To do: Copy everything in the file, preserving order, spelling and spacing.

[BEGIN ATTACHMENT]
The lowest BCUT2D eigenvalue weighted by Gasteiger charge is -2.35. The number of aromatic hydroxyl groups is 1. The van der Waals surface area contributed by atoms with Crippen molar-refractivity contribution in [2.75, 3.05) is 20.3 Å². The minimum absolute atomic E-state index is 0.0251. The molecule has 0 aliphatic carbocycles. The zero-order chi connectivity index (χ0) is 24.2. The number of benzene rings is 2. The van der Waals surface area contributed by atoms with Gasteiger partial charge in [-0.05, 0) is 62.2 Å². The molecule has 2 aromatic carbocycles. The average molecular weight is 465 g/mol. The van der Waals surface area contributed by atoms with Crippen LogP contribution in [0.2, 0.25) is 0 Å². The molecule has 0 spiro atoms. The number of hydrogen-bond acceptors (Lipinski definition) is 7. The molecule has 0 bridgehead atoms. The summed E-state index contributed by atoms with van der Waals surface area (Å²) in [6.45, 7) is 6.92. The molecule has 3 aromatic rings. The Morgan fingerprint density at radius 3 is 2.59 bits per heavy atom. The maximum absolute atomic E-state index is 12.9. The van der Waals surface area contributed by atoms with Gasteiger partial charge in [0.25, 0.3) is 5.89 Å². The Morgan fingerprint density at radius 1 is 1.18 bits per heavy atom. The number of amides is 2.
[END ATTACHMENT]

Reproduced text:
The lowest BCUT2D eigenvalue weighted by Gasteiger charge is -2.35. The number of aromatic hydroxyl groups is 1. The van der Waals surface area contributed by atoms with Crippen molar-refractivity contribution in [2.75, 3.05) is 20.3 Å². The minimum absolute atomic E-state index is 0.0251. The molecule has 0 aliphatic carbocycles. The zero-order chi connectivity index (χ0) is 24.2. The number of benzene rings is 2. The van der Waals surface area contributed by atoms with Gasteiger partial charge in [-0.05, 0) is 62.2 Å². The molecule has 2 aromatic carbocycles. The average molecular weight is 465 g/mol. The van der Waals surface area contributed by atoms with Crippen LogP contribution in [0.2, 0.25) is 0 Å². The molecule has 0 spiro atoms. The number of hydrogen-bond acceptors (Lipinski definition) is 7. The molecule has 0 bridgehead atoms. The summed E-state index contributed by atoms with van der Waals surface area (Å²) in [6.45, 7) is 6.92. The molecule has 3 aromatic rings. The Morgan fingerprint density at radius 3 is 2.59 bits per heavy atom. The maximum absolute atomic E-state index is 12.9. The van der Waals surface area contributed by atoms with Gasteiger partial charge in [0.25, 0.3) is 5.89 Å². The Morgan fingerprint density at radius 1 is 1.18 bits per heavy atom. The number of amides is 2.